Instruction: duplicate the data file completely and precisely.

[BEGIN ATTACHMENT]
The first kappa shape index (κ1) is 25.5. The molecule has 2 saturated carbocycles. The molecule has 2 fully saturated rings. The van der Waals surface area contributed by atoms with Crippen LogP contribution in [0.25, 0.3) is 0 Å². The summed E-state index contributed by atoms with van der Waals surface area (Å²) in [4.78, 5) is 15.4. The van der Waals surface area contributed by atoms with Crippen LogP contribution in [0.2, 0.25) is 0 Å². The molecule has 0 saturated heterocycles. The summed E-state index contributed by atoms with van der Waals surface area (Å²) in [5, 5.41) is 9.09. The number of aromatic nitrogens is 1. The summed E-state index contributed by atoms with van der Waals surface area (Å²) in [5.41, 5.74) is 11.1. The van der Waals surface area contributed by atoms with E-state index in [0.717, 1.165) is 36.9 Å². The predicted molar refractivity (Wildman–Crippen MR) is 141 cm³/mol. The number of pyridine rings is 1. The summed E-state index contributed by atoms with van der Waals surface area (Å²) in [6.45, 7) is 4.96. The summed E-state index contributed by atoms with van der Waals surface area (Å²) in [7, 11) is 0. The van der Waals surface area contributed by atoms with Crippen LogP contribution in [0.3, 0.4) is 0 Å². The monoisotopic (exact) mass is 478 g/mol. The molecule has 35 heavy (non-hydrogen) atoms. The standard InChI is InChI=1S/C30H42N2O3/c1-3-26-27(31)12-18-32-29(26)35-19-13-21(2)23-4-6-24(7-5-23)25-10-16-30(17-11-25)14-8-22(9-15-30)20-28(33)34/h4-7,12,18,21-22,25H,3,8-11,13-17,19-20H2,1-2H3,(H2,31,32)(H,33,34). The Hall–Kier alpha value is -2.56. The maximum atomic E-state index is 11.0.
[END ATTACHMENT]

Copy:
The first kappa shape index (κ1) is 25.5. The molecule has 2 saturated carbocycles. The molecule has 2 fully saturated rings. The van der Waals surface area contributed by atoms with Crippen LogP contribution in [0.25, 0.3) is 0 Å². The summed E-state index contributed by atoms with van der Waals surface area (Å²) in [4.78, 5) is 15.4. The van der Waals surface area contributed by atoms with Crippen LogP contribution in [0.2, 0.25) is 0 Å². The molecule has 0 saturated heterocycles. The summed E-state index contributed by atoms with van der Waals surface area (Å²) in [5, 5.41) is 9.09. The number of aromatic nitrogens is 1. The summed E-state index contributed by atoms with van der Waals surface area (Å²) in [5.41, 5.74) is 11.1. The van der Waals surface area contributed by atoms with E-state index in [0.717, 1.165) is 36.9 Å². The predicted molar refractivity (Wildman–Crippen MR) is 141 cm³/mol. The number of pyridine rings is 1. The summed E-state index contributed by atoms with van der Waals surface area (Å²) in [6.45, 7) is 4.96. The summed E-state index contributed by atoms with van der Waals surface area (Å²) in [7, 11) is 0. The van der Waals surface area contributed by atoms with Crippen LogP contribution in [0.3, 0.4) is 0 Å². The monoisotopic (exact) mass is 478 g/mol. The molecule has 35 heavy (non-hydrogen) atoms. The standard InChI is InChI=1S/C30H42N2O3/c1-3-26-27(31)12-18-32-29(26)35-19-13-21(2)23-4-6-24(7-5-23)25-10-16-30(17-11-25)14-8-22(9-15-30)20-28(33)34/h4-7,12,18,21-22,25H,3,8-11,13-17,19-20H2,1-2H3,(H2,31,32)(H,33,34). The Hall–Kier alpha value is -2.56. The maximum atomic E-state index is 11.0.